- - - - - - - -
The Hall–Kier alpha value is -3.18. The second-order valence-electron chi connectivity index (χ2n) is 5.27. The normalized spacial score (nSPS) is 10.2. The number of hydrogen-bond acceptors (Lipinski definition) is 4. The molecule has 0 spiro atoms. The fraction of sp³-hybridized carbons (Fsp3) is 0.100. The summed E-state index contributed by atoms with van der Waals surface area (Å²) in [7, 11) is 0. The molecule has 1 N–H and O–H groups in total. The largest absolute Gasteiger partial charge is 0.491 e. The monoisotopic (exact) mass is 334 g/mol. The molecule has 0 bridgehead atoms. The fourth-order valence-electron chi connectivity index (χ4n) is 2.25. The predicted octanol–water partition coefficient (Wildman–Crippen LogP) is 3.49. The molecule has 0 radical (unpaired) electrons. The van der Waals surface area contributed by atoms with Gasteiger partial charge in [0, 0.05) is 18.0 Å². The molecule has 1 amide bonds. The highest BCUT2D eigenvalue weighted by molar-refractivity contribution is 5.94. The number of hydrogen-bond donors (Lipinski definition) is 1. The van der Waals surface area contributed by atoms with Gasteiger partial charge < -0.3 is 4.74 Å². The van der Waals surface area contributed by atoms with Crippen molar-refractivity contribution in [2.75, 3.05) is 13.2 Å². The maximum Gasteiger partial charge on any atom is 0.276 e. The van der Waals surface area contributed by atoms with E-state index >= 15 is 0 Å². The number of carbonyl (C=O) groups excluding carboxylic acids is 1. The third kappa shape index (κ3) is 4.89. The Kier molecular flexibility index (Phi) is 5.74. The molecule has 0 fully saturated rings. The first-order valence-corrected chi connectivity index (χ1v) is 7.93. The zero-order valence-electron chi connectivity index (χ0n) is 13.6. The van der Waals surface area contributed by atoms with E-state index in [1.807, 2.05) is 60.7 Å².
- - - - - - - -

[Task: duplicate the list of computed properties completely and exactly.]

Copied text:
The Hall–Kier alpha value is -3.18. The second-order valence-electron chi connectivity index (χ2n) is 5.27. The normalized spacial score (nSPS) is 10.2. The number of hydrogen-bond acceptors (Lipinski definition) is 4. The molecule has 0 spiro atoms. The fraction of sp³-hybridized carbons (Fsp3) is 0.100. The summed E-state index contributed by atoms with van der Waals surface area (Å²) in [7, 11) is 0. The molecule has 1 N–H and O–H groups in total. The largest absolute Gasteiger partial charge is 0.491 e. The monoisotopic (exact) mass is 334 g/mol. The molecule has 0 bridgehead atoms. The fourth-order valence-electron chi connectivity index (χ4n) is 2.25. The predicted octanol–water partition coefficient (Wildman–Crippen LogP) is 3.49. The molecule has 0 radical (unpaired) electrons. The van der Waals surface area contributed by atoms with Gasteiger partial charge in [0, 0.05) is 18.0 Å². The molecule has 1 amide bonds. The highest BCUT2D eigenvalue weighted by molar-refractivity contribution is 5.94. The number of hydrogen-bond donors (Lipinski definition) is 1. The van der Waals surface area contributed by atoms with Gasteiger partial charge < -0.3 is 4.74 Å². The van der Waals surface area contributed by atoms with Crippen molar-refractivity contribution in [2.75, 3.05) is 13.2 Å². The maximum Gasteiger partial charge on any atom is 0.276 e. The van der Waals surface area contributed by atoms with E-state index >= 15 is 0 Å². The number of carbonyl (C=O) groups excluding carboxylic acids is 1. The third kappa shape index (κ3) is 4.89. The Kier molecular flexibility index (Phi) is 5.74. The molecule has 0 fully saturated rings. The first-order valence-corrected chi connectivity index (χ1v) is 7.93. The zero-order valence-electron chi connectivity index (χ0n) is 13.6. The van der Waals surface area contributed by atoms with E-state index in [1.807, 2.05) is 60.7 Å².